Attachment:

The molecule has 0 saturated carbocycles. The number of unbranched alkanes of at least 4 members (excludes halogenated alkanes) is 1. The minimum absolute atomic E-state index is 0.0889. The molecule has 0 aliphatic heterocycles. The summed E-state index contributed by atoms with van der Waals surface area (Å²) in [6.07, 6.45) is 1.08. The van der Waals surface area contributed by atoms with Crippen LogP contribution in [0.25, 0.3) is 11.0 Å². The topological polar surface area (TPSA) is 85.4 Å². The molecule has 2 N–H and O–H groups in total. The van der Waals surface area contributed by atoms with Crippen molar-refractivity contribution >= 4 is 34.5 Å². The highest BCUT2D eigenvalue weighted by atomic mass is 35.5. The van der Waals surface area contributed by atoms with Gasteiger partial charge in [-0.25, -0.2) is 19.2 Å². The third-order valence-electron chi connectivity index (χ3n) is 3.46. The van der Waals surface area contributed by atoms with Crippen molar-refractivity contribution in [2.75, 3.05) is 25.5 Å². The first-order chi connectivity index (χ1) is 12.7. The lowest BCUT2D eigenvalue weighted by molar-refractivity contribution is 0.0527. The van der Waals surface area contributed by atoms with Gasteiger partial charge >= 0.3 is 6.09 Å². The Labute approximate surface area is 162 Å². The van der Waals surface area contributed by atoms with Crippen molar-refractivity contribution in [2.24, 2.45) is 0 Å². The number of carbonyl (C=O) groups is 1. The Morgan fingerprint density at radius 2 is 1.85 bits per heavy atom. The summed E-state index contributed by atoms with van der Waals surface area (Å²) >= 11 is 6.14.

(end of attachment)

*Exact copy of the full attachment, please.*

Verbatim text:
The molecule has 0 saturated carbocycles. The number of unbranched alkanes of at least 4 members (excludes halogenated alkanes) is 1. The minimum absolute atomic E-state index is 0.0889. The molecule has 0 aliphatic heterocycles. The summed E-state index contributed by atoms with van der Waals surface area (Å²) in [6.07, 6.45) is 1.08. The van der Waals surface area contributed by atoms with Crippen LogP contribution in [0.25, 0.3) is 11.0 Å². The topological polar surface area (TPSA) is 85.4 Å². The molecule has 2 N–H and O–H groups in total. The van der Waals surface area contributed by atoms with Crippen molar-refractivity contribution >= 4 is 34.5 Å². The highest BCUT2D eigenvalue weighted by atomic mass is 35.5. The van der Waals surface area contributed by atoms with Gasteiger partial charge in [-0.25, -0.2) is 19.2 Å². The third-order valence-electron chi connectivity index (χ3n) is 3.46. The van der Waals surface area contributed by atoms with Crippen molar-refractivity contribution in [2.75, 3.05) is 25.5 Å². The first-order chi connectivity index (χ1) is 12.7. The lowest BCUT2D eigenvalue weighted by molar-refractivity contribution is 0.0527. The van der Waals surface area contributed by atoms with Gasteiger partial charge >= 0.3 is 6.09 Å². The Labute approximate surface area is 162 Å². The van der Waals surface area contributed by atoms with Crippen molar-refractivity contribution in [2.24, 2.45) is 0 Å². The number of carbonyl (C=O) groups is 1. The Morgan fingerprint density at radius 2 is 1.85 bits per heavy atom. The summed E-state index contributed by atoms with van der Waals surface area (Å²) >= 11 is 6.14.